Myeloma

Definition

 

Uncontrolled proliferation of single clone of plasma cells

 

Epidemiology

 

Most common malignant tumour of bone

 

Age 50-60

 

2-3 / 100 000

 

Pathology

 

Highly differentiated B lymphocytes

- associated with abnormality of protein synthesis

 

Usually bone marrow of entire skeleton involved

 

Two Forms

 

1.  Multiple Myeloma 95% 

 

2.  Plasmacytoma 5% 

- solitary bone or soft tissue lesion

- usually axial skeleton

- usually disseminates to MM in 5 - 10 years

 

Location

 

Always spine

 

Common in skull, ribs, sternum and pelvis

 

History

 

Bone pain / fatigue / fever / night sweats

 

Laboratory

 

Normocytic normochromic anaemia

 

Other signs bone marrow depression

- i.e. coagulation defects

- leukopenia

- thrombocytopenia

 

Elevated ESR > 100

 

Bence Jones Proteins in urine 50%

 

Serum & Urine Electrophoresis

- monoclonal antibody band

- most sensitive

 

Hypercalcaemia

Chronic Renal Failure

Elevated Serum Urate / Gout

 

Systemic Problems

 

Anaemia

Coagulation defects

Infection 2° immunological deficit

Hypercalcaemia

Amyloidosis 10%

CRF

Gout

 

X-ray

 

1.  Radiographic hallmark is punched out lytic lesions

- axial and appendical skeleton

- widely disseminated / soap bubble appearance

- no sclerotic reaction

 

Multiple Myeloma Pelvis0001Multiple Myeloma Pelvis0002Myeloma Humerus

 

2.  Diffuse osteopenia

- in 15% to 25% of patients, no discrete lysis occurs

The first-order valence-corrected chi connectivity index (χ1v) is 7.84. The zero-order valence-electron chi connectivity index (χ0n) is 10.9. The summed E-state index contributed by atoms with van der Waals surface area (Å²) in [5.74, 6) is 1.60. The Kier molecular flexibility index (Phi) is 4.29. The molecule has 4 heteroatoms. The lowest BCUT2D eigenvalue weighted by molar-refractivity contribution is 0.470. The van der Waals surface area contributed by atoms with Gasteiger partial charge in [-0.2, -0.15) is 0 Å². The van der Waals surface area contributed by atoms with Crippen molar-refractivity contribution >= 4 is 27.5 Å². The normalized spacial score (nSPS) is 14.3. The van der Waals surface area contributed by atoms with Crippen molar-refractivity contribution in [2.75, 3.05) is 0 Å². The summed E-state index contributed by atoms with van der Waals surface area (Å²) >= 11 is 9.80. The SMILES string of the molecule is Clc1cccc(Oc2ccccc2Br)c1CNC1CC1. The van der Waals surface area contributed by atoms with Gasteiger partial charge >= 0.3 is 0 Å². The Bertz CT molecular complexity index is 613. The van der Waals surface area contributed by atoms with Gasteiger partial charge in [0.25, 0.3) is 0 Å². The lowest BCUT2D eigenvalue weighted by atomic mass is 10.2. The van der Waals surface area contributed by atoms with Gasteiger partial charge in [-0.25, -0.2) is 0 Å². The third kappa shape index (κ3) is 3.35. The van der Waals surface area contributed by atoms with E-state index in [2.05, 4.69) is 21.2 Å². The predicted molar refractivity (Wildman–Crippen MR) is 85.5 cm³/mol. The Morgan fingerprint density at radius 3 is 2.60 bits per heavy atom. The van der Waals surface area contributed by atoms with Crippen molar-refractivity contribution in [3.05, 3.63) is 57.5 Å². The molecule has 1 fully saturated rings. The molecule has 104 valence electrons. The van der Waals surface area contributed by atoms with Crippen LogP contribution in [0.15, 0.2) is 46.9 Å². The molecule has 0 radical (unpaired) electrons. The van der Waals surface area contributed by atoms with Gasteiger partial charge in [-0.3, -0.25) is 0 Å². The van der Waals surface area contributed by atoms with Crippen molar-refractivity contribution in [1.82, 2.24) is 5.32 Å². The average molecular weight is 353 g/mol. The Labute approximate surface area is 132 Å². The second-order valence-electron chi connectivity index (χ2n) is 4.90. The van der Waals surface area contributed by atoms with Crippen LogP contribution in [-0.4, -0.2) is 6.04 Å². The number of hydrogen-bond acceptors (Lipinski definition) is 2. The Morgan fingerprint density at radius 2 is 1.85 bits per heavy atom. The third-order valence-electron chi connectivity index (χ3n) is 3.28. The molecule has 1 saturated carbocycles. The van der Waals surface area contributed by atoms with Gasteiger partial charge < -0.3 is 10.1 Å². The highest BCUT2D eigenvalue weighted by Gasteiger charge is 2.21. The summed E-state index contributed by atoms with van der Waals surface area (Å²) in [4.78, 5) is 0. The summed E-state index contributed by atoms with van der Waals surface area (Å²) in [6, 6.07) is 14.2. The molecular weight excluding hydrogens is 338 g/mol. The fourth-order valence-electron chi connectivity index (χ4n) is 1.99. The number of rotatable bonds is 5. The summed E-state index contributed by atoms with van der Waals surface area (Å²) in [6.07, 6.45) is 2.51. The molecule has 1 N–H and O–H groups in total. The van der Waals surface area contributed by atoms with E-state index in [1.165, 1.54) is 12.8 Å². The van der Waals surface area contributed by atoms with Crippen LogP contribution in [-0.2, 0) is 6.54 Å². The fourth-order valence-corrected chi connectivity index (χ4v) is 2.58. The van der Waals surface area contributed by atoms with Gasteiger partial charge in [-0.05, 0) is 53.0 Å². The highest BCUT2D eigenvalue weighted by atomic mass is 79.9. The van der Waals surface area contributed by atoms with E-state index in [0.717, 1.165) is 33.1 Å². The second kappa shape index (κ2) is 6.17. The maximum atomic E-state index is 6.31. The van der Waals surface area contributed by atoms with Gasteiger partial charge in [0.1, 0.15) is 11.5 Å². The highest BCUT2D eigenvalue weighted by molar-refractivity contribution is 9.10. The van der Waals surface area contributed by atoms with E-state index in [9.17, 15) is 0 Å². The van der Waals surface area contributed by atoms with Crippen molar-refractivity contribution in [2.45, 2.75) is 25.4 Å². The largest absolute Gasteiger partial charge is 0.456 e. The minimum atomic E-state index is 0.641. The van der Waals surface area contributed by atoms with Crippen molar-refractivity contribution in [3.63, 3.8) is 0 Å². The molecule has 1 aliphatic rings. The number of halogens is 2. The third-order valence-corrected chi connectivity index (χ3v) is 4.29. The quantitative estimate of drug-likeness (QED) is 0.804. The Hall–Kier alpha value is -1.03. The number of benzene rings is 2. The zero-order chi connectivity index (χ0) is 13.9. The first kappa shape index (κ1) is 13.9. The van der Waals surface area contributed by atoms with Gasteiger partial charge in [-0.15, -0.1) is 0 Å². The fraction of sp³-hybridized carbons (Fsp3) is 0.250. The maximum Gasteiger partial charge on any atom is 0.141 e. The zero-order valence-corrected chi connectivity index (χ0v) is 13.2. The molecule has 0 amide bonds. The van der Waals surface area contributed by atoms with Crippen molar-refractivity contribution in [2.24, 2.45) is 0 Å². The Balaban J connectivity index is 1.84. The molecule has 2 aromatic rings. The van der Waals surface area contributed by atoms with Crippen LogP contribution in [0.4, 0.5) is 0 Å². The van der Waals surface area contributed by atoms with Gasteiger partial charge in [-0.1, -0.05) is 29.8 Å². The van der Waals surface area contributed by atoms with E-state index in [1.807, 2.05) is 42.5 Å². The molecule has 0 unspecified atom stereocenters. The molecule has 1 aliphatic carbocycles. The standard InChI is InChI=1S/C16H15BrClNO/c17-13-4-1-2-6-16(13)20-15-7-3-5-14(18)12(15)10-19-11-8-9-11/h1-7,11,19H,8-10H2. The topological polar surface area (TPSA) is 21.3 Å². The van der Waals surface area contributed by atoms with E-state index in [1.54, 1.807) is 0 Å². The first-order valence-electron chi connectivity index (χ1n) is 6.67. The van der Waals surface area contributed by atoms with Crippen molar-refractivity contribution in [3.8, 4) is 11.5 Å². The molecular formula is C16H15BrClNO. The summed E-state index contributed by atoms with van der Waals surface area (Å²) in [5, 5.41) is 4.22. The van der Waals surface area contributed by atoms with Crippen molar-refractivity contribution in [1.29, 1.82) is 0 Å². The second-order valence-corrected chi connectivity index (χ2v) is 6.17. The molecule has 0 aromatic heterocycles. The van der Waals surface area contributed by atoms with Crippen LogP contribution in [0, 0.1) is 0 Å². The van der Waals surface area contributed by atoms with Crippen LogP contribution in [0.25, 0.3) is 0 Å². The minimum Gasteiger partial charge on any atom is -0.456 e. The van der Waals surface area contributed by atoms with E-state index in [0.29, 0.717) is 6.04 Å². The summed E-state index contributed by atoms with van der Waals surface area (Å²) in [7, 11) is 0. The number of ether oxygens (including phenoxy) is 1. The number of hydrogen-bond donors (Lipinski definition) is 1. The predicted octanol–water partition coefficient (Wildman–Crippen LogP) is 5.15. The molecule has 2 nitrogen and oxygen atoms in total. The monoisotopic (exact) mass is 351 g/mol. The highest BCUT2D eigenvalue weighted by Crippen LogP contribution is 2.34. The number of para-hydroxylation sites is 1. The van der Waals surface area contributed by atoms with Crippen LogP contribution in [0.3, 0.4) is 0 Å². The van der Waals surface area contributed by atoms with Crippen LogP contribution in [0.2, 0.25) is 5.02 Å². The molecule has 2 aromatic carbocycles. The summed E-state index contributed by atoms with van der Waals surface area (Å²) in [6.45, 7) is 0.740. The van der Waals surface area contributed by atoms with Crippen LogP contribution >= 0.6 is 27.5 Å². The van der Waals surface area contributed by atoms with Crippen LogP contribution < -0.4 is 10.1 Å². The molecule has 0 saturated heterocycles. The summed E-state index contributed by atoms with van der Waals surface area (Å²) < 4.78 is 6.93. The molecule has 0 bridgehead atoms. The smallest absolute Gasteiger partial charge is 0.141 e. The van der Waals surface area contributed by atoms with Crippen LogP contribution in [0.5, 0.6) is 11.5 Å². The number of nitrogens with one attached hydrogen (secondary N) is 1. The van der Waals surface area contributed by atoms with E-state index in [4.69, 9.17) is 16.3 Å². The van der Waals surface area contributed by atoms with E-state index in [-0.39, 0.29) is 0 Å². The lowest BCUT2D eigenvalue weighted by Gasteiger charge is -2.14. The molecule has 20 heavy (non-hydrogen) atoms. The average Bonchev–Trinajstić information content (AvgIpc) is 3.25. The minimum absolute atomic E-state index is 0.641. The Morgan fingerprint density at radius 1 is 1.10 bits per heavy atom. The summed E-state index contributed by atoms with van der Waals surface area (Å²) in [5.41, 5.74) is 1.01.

- diffuse osteopenia and osteoporosis are the only skeletal manifestations

 

Multiple Myeloma Diffuse Osteopenia

 

3.  Vertebrae Plana

 

Spine Multiple Myeloma

 

4.  Pathological Fracture

 

5.  Pepper pot skull

 

Bone Scan

 

25% negative

- no malignant or reactive bone formation

 

Skeletal Survery

 

Required if negative bone scan

 

Xray

- skull / spine / humerus / femurs / pelvis / chest & ribs

 

Bone Marrow Biopsy

 

Definitive Diagnosis

 

Histology

 

Plasmocytoma Nephron GNU Free Documentation License Version 1.3

 

Sheets of plasma cells

- clock-faced eccentric nuclei

- perinuclear clear area

- increased rER on EM

- no background stroma

 

Cellular atypia not prognostic

 

May see amyloid

 

Management

 

Plasmacytoma 

 

Diagnostic criteria

 

Single osseous lesion confirmed on histology

Bone marrow aspirate from separate site

- < 10% plasmocytosis

No significant BJ in urine

No Ig abnormality in serum or urine

 

Clinical

 

Tend to be younger and have better prognosis

- usually long bone or vertebrae

- in spine commonly present with rapidly progressive paraplegia

- this is more common in plasmacytoma then multiple myeloma

 

NHx

 

70% of plasmacytoma will progress to multiple myeloma

 

Management

- requires biopsy

- resection of lesion if possible

- aggressive DXRT otherwise

 

Prognosis

 

30% cured by surgical en bloc excision and radiotherapy

 

Multiple Myeloma

 

Management

 

Chemotherapy

- corticosteroid

- alkylating agent - Melphalan / Cyclophosphamide

 

Radiotherapy

 

Surgical stabilisation of pathological fracture

 

Orthopedic Management

1. To confirm diagnosis - biopsy isolated lesion

2. To treat impending or actual pathological fracture

3. Rarely to excise solitary lesions

 

Prognosis

 

Multiple myeloma very aggressive with early death